|The 2005 Runbutans|
Marathoner or CrossFitter or both, it all comes down to different strokes for different folks! Don't let the fatty fool you, I ran a marathon five years ago and it was a great experience because it showed me the different ways in which I could push my body. In fact, whenever we're doing a tough WOD (e.g. Mr. Josh) and I want to throw in the towel, there's always a voice inside me that says, "Come on Joanne, you've run a marathon in dead heat of Maui, you can do this!" There is just something about finishing a marathon that continues to be meaningful to me today.
Also, I ran the marathon to raise money for a charity that was near and dear to my heart. At the time, it wasn't about health. It was about pushing my body in the name of something beyond me. Training for the marathon also provided me the chance to get to know SF and Berkeley in ways that I wouldn't have. Running is a great way to explore your neighborhood, appreciate nature, and such. It's as fulfilling as you make it.
I agree that long distance running isn't ideal for most. Marathon training tore up my feet! Shortly after finishing the marathon, a friend sent me an article about a long-term study done on marathoners and ultra-marathoners. It stated that these athletes were more prone to heart failure because the body isn't meant to handle that stress. It also stated that such athletes tended to develop mental "issues" later on in life. Something about oxygen to the brain. I'm not saying that the article was 100% correct, but it was enough for me to re-think running.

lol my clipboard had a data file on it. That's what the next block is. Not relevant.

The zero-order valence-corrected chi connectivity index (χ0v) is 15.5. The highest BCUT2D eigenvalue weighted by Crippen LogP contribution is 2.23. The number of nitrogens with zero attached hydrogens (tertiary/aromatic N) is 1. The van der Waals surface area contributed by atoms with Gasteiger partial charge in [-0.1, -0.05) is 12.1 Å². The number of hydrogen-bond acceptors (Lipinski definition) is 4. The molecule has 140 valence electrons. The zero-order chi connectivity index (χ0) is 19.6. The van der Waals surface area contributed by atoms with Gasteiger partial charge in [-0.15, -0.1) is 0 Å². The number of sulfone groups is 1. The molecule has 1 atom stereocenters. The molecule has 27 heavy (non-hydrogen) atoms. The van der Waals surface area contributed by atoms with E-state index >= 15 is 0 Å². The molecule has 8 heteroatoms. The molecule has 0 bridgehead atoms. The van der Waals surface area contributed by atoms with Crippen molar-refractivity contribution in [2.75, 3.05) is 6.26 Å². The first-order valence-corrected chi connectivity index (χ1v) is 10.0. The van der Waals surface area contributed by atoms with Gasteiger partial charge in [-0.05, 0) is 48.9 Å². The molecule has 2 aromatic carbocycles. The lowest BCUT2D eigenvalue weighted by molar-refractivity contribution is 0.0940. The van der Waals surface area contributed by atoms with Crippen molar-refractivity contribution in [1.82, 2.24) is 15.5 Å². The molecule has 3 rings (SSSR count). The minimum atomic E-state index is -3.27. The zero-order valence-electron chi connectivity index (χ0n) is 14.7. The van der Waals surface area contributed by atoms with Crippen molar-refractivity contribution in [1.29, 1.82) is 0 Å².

I have great respect for runners and athletes from all walks of life. Do what you love and what adds to your life. At the time, long distance running worked for me. Currently, CrossFit works. At another point in my life, something else may work. I decide the destiny and parameters of my fitness. No one else does.In re-visiting the debate, I certainly do not like it any better the second time around. There is a difference between a perceived standard of fitness versus someone setting a personal goal for him or herself. Also, it's unfair to post two opposing bodies to represent the variety of athletes that run (both short and long distances). Alas, this time, I decided to just shut up... for the time being. Luckily, my gal pal Lori chimed in as a voice of reason. Here's what she had to say:
When I first started at OW, don't know if anyone remembers, I couldn't even run a 400 without stopping! With just the training at OW I completed a 5K in good time and now am training for a 1/2 marathon. OW rocks!
I actually hate running and now realize I hate it because it is all mental and in my head. Everytime I lace up the shoes for a run, I convince myself that I can't do it or that I will be bored to death....but I push myself to do it to break that mental barrier. The more "running fit" I become the more I am enjoy it and being outdoors and the more rewarding it is becoming hitting new PR's both on distance and quickness.
I think Crossfit and distance running is a perfect combo...why not?..win win! Plus you get to buy all kinds of shoes!
Also, thanks Angela! :)In short, every sport or athletic skill has its value. Though I've declared time and time again that I'm not interested in doing another marathon, I make this claim having given it a fair shot. For now, marathons have no future with me. But I commend anyone who is willing to take on the challenge. It's a different experience and one that I continue to value. Unlike some, I don't think it's fair to disregard a sport without having gone through the experience first (cough cough. comments section. cough cough.). It's just plain unfair. To those who claim that anyone can do a marathon, DO IT. Then talk your shit.